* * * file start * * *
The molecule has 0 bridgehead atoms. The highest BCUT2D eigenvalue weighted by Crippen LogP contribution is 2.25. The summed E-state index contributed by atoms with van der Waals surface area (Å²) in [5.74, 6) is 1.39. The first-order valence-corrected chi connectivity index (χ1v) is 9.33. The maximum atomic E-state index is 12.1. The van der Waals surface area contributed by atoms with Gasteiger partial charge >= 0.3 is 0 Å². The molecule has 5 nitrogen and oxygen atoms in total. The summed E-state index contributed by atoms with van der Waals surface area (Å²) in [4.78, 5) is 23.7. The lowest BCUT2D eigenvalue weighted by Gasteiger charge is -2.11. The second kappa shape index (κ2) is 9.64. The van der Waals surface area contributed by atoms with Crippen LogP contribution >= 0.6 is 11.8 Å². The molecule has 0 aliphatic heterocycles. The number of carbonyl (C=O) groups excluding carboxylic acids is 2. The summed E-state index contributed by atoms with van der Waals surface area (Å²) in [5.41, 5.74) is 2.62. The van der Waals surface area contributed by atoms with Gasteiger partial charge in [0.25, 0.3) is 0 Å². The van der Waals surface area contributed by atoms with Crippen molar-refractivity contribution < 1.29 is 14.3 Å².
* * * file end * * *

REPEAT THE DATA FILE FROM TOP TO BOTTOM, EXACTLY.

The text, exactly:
The molecule has 0 bridgehead atoms. The highest BCUT2D eigenvalue weighted by Crippen LogP contribution is 2.25. The summed E-state index contributed by atoms with van der Waals surface area (Å²) in [5.74, 6) is 1.39. The first-order valence-corrected chi connectivity index (χ1v) is 9.33. The maximum atomic E-state index is 12.1. The van der Waals surface area contributed by atoms with Gasteiger partial charge >= 0.3 is 0 Å². The molecule has 5 nitrogen and oxygen atoms in total. The summed E-state index contributed by atoms with van der Waals surface area (Å²) in [4.78, 5) is 23.7. The lowest BCUT2D eigenvalue weighted by Gasteiger charge is -2.11. The second kappa shape index (κ2) is 9.64. The van der Waals surface area contributed by atoms with Crippen LogP contribution >= 0.6 is 11.8 Å². The molecule has 0 aliphatic heterocycles. The number of carbonyl (C=O) groups excluding carboxylic acids is 2. The summed E-state index contributed by atoms with van der Waals surface area (Å²) in [5.41, 5.74) is 2.62. The van der Waals surface area contributed by atoms with Gasteiger partial charge in [0.25, 0.3) is 0 Å². The van der Waals surface area contributed by atoms with Crippen molar-refractivity contribution < 1.29 is 14.3 Å².